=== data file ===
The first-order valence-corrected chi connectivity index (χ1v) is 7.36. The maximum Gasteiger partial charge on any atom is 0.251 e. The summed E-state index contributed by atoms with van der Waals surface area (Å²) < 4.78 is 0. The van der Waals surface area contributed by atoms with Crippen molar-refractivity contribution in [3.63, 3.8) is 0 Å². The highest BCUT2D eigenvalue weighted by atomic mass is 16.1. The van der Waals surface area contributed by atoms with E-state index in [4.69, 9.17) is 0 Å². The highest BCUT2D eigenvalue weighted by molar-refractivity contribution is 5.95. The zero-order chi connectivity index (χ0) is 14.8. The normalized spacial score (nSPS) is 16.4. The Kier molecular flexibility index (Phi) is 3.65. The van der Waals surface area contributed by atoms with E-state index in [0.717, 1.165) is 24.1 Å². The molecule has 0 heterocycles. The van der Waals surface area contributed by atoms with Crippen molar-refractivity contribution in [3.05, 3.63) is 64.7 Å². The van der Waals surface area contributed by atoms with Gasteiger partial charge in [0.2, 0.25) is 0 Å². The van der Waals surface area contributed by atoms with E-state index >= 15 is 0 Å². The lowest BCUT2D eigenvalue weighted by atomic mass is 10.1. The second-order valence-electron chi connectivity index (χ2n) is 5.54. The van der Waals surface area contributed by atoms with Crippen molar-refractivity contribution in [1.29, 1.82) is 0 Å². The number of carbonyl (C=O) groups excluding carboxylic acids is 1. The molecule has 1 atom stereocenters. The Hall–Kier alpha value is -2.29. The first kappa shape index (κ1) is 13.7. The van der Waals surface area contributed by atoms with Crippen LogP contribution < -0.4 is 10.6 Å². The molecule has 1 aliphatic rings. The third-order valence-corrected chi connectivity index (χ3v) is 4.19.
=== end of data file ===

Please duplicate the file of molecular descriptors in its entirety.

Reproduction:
The first-order valence-corrected chi connectivity index (χ1v) is 7.36. The maximum Gasteiger partial charge on any atom is 0.251 e. The summed E-state index contributed by atoms with van der Waals surface area (Å²) < 4.78 is 0. The van der Waals surface area contributed by atoms with Crippen molar-refractivity contribution in [3.63, 3.8) is 0 Å². The highest BCUT2D eigenvalue weighted by atomic mass is 16.1. The van der Waals surface area contributed by atoms with E-state index in [4.69, 9.17) is 0 Å². The highest BCUT2D eigenvalue weighted by molar-refractivity contribution is 5.95. The zero-order chi connectivity index (χ0) is 14.8. The normalized spacial score (nSPS) is 16.4. The Kier molecular flexibility index (Phi) is 3.65. The van der Waals surface area contributed by atoms with E-state index in [0.717, 1.165) is 24.1 Å². The molecule has 0 heterocycles. The van der Waals surface area contributed by atoms with Crippen molar-refractivity contribution in [3.05, 3.63) is 64.7 Å². The van der Waals surface area contributed by atoms with Gasteiger partial charge in [0.2, 0.25) is 0 Å². The van der Waals surface area contributed by atoms with E-state index >= 15 is 0 Å². The lowest BCUT2D eigenvalue weighted by atomic mass is 10.1. The second-order valence-electron chi connectivity index (χ2n) is 5.54. The van der Waals surface area contributed by atoms with Crippen molar-refractivity contribution in [1.29, 1.82) is 0 Å². The number of carbonyl (C=O) groups excluding carboxylic acids is 1. The molecule has 1 atom stereocenters. The Hall–Kier alpha value is -2.29. The first kappa shape index (κ1) is 13.7. The van der Waals surface area contributed by atoms with Crippen LogP contribution < -0.4 is 10.6 Å². The molecule has 1 aliphatic rings. The third-order valence-corrected chi connectivity index (χ3v) is 4.19.